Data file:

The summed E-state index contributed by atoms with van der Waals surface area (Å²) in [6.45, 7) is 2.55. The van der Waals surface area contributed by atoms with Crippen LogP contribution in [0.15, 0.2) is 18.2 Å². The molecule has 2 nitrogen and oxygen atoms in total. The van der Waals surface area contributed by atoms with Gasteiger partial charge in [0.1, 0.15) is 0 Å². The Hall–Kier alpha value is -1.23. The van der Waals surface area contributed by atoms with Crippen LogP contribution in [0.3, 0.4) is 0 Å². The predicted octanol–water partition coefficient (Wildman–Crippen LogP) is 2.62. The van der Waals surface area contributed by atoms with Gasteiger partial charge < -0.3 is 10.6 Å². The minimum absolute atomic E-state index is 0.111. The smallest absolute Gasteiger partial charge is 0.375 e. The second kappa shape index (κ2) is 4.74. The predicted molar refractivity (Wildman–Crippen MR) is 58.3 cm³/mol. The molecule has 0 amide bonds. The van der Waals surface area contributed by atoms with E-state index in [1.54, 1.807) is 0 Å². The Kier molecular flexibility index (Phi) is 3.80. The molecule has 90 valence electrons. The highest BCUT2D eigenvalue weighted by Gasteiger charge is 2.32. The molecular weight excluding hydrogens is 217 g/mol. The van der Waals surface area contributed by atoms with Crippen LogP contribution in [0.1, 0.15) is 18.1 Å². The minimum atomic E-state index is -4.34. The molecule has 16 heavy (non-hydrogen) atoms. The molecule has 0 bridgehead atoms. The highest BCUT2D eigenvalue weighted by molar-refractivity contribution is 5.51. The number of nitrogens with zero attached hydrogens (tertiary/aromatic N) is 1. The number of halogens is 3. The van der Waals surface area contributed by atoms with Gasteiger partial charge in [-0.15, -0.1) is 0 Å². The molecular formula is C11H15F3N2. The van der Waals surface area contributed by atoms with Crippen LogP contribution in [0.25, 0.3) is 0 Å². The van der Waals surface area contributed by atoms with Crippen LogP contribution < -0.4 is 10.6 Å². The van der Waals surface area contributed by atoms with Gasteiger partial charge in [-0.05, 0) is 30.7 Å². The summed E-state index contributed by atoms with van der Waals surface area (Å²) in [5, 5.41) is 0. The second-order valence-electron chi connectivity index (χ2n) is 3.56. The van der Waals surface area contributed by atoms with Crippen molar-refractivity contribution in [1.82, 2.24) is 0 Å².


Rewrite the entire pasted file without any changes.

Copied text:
The summed E-state index contributed by atoms with van der Waals surface area (Å²) in [6.45, 7) is 2.55. The van der Waals surface area contributed by atoms with Crippen LogP contribution in [0.15, 0.2) is 18.2 Å². The molecule has 2 nitrogen and oxygen atoms in total. The van der Waals surface area contributed by atoms with Gasteiger partial charge in [0.1, 0.15) is 0 Å². The Hall–Kier alpha value is -1.23. The van der Waals surface area contributed by atoms with Crippen LogP contribution in [0.3, 0.4) is 0 Å². The predicted octanol–water partition coefficient (Wildman–Crippen LogP) is 2.62. The van der Waals surface area contributed by atoms with Gasteiger partial charge < -0.3 is 10.6 Å². The minimum absolute atomic E-state index is 0.111. The smallest absolute Gasteiger partial charge is 0.375 e. The second kappa shape index (κ2) is 4.74. The predicted molar refractivity (Wildman–Crippen MR) is 58.3 cm³/mol. The molecule has 0 amide bonds. The van der Waals surface area contributed by atoms with E-state index in [1.54, 1.807) is 0 Å². The Kier molecular flexibility index (Phi) is 3.80. The molecule has 90 valence electrons. The highest BCUT2D eigenvalue weighted by Gasteiger charge is 2.32. The molecular weight excluding hydrogens is 217 g/mol. The van der Waals surface area contributed by atoms with Crippen LogP contribution in [0.1, 0.15) is 18.1 Å². The minimum atomic E-state index is -4.34. The molecule has 16 heavy (non-hydrogen) atoms. The molecule has 0 bridgehead atoms. The highest BCUT2D eigenvalue weighted by molar-refractivity contribution is 5.51. The number of nitrogens with zero attached hydrogens (tertiary/aromatic N) is 1. The number of halogens is 3. The van der Waals surface area contributed by atoms with Gasteiger partial charge in [-0.15, -0.1) is 0 Å². The molecular formula is C11H15F3N2. The van der Waals surface area contributed by atoms with Crippen LogP contribution in [0.25, 0.3) is 0 Å². The van der Waals surface area contributed by atoms with Crippen LogP contribution < -0.4 is 10.6 Å². The van der Waals surface area contributed by atoms with Gasteiger partial charge in [-0.05, 0) is 30.7 Å². The summed E-state index contributed by atoms with van der Waals surface area (Å²) in [5, 5.41) is 0. The second-order valence-electron chi connectivity index (χ2n) is 3.56. The van der Waals surface area contributed by atoms with Crippen molar-refractivity contribution in [1.82, 2.24) is 0 Å².